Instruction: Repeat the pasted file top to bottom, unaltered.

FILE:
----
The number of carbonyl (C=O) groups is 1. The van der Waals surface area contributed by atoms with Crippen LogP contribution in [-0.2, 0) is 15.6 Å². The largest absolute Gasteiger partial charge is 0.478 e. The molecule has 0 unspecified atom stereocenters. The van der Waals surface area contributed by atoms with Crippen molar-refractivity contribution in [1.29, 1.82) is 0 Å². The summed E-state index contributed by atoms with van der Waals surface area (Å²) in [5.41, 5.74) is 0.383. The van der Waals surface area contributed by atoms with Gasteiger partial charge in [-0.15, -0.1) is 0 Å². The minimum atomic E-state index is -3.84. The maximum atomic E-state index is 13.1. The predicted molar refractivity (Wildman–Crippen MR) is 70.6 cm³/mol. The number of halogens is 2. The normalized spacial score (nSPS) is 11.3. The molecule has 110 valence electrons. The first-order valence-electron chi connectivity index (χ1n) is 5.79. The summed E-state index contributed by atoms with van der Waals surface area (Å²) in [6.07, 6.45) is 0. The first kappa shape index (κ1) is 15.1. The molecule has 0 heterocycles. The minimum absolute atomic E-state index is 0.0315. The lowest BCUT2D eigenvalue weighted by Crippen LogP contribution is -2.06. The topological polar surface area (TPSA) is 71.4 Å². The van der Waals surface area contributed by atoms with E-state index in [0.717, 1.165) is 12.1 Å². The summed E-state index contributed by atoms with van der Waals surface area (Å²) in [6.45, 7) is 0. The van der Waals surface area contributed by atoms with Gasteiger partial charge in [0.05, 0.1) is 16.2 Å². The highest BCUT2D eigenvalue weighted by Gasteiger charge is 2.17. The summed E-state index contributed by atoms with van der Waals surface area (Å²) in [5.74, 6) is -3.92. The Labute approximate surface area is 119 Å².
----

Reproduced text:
The number of carbonyl (C=O) groups is 1. The van der Waals surface area contributed by atoms with Crippen LogP contribution in [-0.2, 0) is 15.6 Å². The largest absolute Gasteiger partial charge is 0.478 e. The molecule has 0 unspecified atom stereocenters. The van der Waals surface area contributed by atoms with Crippen molar-refractivity contribution in [1.29, 1.82) is 0 Å². The summed E-state index contributed by atoms with van der Waals surface area (Å²) in [5.41, 5.74) is 0.383. The van der Waals surface area contributed by atoms with Gasteiger partial charge in [-0.15, -0.1) is 0 Å². The minimum atomic E-state index is -3.84. The maximum atomic E-state index is 13.1. The predicted molar refractivity (Wildman–Crippen MR) is 70.6 cm³/mol. The number of halogens is 2. The normalized spacial score (nSPS) is 11.3. The molecule has 110 valence electrons. The first-order valence-electron chi connectivity index (χ1n) is 5.79. The summed E-state index contributed by atoms with van der Waals surface area (Å²) in [6.07, 6.45) is 0. The first kappa shape index (κ1) is 15.1. The molecule has 0 heterocycles. The minimum absolute atomic E-state index is 0.0315. The lowest BCUT2D eigenvalue weighted by Crippen LogP contribution is -2.06. The topological polar surface area (TPSA) is 71.4 Å². The van der Waals surface area contributed by atoms with E-state index in [0.717, 1.165) is 12.1 Å². The summed E-state index contributed by atoms with van der Waals surface area (Å²) in [6.45, 7) is 0. The van der Waals surface area contributed by atoms with Gasteiger partial charge in [0.05, 0.1) is 16.2 Å². The highest BCUT2D eigenvalue weighted by Gasteiger charge is 2.17. The summed E-state index contributed by atoms with van der Waals surface area (Å²) in [5.74, 6) is -3.92. The Labute approximate surface area is 119 Å².